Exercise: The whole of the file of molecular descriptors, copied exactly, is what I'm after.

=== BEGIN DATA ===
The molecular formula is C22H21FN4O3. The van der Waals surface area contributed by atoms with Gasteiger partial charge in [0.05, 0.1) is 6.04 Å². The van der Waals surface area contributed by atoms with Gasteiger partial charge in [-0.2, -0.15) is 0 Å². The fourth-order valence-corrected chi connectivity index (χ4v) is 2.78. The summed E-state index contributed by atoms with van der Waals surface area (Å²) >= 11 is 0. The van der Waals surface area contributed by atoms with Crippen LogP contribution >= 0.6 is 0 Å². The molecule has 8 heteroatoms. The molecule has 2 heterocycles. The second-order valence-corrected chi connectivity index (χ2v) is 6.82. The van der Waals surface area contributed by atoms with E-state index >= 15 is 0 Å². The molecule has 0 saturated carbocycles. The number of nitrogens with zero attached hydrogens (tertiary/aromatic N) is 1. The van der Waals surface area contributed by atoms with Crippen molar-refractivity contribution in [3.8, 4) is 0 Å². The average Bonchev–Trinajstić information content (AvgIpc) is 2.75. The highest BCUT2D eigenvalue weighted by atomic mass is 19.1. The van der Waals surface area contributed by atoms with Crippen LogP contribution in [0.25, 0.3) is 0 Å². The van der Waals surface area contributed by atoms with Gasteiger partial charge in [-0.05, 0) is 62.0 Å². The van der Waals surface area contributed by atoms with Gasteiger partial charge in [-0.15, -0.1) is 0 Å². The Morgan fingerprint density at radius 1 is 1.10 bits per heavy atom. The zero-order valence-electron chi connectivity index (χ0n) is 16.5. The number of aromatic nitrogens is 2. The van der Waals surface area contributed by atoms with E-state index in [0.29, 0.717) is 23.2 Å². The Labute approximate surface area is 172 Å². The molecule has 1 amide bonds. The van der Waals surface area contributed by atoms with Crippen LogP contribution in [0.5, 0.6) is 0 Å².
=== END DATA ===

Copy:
The molecular formula is C22H21FN4O3. The van der Waals surface area contributed by atoms with Gasteiger partial charge in [0.05, 0.1) is 6.04 Å². The van der Waals surface area contributed by atoms with Gasteiger partial charge in [-0.2, -0.15) is 0 Å². The fourth-order valence-corrected chi connectivity index (χ4v) is 2.78. The summed E-state index contributed by atoms with van der Waals surface area (Å²) >= 11 is 0. The van der Waals surface area contributed by atoms with Crippen LogP contribution >= 0.6 is 0 Å². The molecule has 8 heteroatoms. The molecule has 2 heterocycles. The second-order valence-corrected chi connectivity index (χ2v) is 6.82. The van der Waals surface area contributed by atoms with E-state index >= 15 is 0 Å². The molecule has 0 saturated carbocycles. The number of nitrogens with zero attached hydrogens (tertiary/aromatic N) is 1. The van der Waals surface area contributed by atoms with Crippen molar-refractivity contribution in [3.8, 4) is 0 Å². The average Bonchev–Trinajstić information content (AvgIpc) is 2.75. The highest BCUT2D eigenvalue weighted by atomic mass is 19.1. The van der Waals surface area contributed by atoms with Crippen LogP contribution in [0.25, 0.3) is 0 Å². The van der Waals surface area contributed by atoms with Gasteiger partial charge in [-0.05, 0) is 62.0 Å². The van der Waals surface area contributed by atoms with Gasteiger partial charge in [-0.15, -0.1) is 0 Å². The Morgan fingerprint density at radius 1 is 1.10 bits per heavy atom. The zero-order valence-electron chi connectivity index (χ0n) is 16.5. The number of aromatic nitrogens is 2. The van der Waals surface area contributed by atoms with E-state index in [0.29, 0.717) is 23.2 Å². The Labute approximate surface area is 172 Å². The molecule has 1 amide bonds. The van der Waals surface area contributed by atoms with Crippen LogP contribution in [0.5, 0.6) is 0 Å².